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How is being inbound determined, for example im flying on a heading of 360 and bearing to station is also 360 (i.e im on 180 radial). So will it be called being "inbound 360" or "inbound 180"

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2 Answers

  1. Mark Kolber on Dec 15, 2017

    I must be misunderstanding your question.

    “Inbound” and “outbound” with reference to a VOR mean exactly the same thing as they do with reference to anything else. It’s just plain English: “inbound” is traveling toward someplace; “outbound” is traveling away from it.

    Rush hour traffic jams are generally “inbound” to the city in the morning and “outbound” from the city in the evening.

    Same with VORs. If your are heading 360 (or any other heading for that matter) and flying directly to a VOR, you are “inbound” to it. If you are heading 360 (or any other heading) and flying directly away from a VOR you are outbound.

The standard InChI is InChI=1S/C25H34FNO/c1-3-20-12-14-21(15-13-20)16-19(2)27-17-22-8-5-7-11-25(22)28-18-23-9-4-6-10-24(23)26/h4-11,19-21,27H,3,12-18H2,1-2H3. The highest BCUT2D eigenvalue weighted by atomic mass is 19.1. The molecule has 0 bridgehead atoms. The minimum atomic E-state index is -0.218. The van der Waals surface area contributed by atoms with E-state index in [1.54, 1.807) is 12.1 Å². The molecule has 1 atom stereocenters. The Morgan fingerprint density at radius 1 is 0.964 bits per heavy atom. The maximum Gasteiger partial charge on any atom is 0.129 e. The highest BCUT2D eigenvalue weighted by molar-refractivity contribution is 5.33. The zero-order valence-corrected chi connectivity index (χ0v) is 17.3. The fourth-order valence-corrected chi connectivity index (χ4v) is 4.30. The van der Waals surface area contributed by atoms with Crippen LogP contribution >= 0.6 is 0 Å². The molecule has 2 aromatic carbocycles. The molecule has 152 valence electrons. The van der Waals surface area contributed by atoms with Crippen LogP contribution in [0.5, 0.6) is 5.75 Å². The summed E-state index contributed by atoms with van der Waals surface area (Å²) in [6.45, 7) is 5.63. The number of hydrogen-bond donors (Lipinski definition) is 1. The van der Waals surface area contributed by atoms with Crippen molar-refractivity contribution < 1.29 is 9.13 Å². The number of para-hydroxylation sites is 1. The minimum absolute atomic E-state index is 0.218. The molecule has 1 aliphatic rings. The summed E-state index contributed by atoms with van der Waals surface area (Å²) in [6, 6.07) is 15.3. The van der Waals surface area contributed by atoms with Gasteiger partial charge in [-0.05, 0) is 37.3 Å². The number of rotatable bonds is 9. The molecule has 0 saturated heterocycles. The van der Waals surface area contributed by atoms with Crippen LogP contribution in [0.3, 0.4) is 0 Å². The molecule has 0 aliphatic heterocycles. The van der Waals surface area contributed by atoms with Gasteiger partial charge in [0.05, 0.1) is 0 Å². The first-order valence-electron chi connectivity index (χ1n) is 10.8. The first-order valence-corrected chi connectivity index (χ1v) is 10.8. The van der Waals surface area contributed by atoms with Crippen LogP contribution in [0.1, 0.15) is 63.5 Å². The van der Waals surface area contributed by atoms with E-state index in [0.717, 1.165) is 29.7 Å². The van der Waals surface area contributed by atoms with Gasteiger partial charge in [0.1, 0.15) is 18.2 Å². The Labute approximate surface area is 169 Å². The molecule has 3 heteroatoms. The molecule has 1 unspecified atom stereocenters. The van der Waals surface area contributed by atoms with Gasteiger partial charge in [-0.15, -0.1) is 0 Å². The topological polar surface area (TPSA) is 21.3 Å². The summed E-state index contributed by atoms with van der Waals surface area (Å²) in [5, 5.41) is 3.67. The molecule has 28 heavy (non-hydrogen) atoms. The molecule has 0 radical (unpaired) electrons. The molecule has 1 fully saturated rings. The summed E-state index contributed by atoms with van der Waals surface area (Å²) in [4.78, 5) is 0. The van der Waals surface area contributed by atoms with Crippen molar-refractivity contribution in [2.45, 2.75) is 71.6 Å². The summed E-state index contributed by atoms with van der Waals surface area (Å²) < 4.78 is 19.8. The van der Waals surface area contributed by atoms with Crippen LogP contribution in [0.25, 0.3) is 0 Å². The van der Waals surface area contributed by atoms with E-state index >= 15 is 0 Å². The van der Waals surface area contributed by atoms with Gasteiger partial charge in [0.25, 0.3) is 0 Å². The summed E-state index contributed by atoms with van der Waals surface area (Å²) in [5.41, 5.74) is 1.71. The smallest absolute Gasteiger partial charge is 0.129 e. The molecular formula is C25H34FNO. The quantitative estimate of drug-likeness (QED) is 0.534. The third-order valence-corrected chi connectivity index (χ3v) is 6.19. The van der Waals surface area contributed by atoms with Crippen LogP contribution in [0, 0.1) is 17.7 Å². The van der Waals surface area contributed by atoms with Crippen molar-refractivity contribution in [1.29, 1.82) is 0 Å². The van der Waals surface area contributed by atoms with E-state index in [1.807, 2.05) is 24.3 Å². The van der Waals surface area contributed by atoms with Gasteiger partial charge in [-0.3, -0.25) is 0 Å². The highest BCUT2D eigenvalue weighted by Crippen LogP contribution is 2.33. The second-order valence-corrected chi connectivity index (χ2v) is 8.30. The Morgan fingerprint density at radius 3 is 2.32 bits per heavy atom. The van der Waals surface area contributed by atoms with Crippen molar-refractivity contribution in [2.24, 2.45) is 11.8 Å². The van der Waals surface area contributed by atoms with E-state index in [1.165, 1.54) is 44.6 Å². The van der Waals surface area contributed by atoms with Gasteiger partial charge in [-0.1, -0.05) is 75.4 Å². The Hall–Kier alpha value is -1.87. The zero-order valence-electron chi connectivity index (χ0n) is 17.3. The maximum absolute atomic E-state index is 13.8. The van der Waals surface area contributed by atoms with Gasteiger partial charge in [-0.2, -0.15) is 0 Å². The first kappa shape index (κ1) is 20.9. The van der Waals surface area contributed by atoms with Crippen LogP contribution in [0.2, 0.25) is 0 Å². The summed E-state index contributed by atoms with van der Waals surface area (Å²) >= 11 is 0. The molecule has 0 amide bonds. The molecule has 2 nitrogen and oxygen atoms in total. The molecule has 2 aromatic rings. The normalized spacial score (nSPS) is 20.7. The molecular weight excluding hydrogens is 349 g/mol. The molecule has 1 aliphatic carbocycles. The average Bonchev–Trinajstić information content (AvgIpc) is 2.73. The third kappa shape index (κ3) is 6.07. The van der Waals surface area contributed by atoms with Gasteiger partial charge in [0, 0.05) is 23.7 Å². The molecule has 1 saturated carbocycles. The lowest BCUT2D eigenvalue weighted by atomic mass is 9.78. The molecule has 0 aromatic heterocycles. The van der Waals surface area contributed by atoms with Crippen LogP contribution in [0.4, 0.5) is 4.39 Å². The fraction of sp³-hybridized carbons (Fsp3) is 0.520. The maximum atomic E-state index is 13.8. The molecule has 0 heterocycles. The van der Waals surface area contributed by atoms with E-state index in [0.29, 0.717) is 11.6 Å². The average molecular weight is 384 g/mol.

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  2. Mark Kolber on Dec 15, 2017

    Wait. I think I might understand, but maybe not…

    im flying on a heading of 360 and bearing to station is also 360 (i.e im on 180 radial).

    So will it be called being “inbound 360” or “inbound 180”

    Neither. It is called being “inbound on the 180 degree radial” or on an “inbound course of 360 degrees”

    The radial does not change depending on whether or not you are inbound or outbound. Only your course to or from it does.

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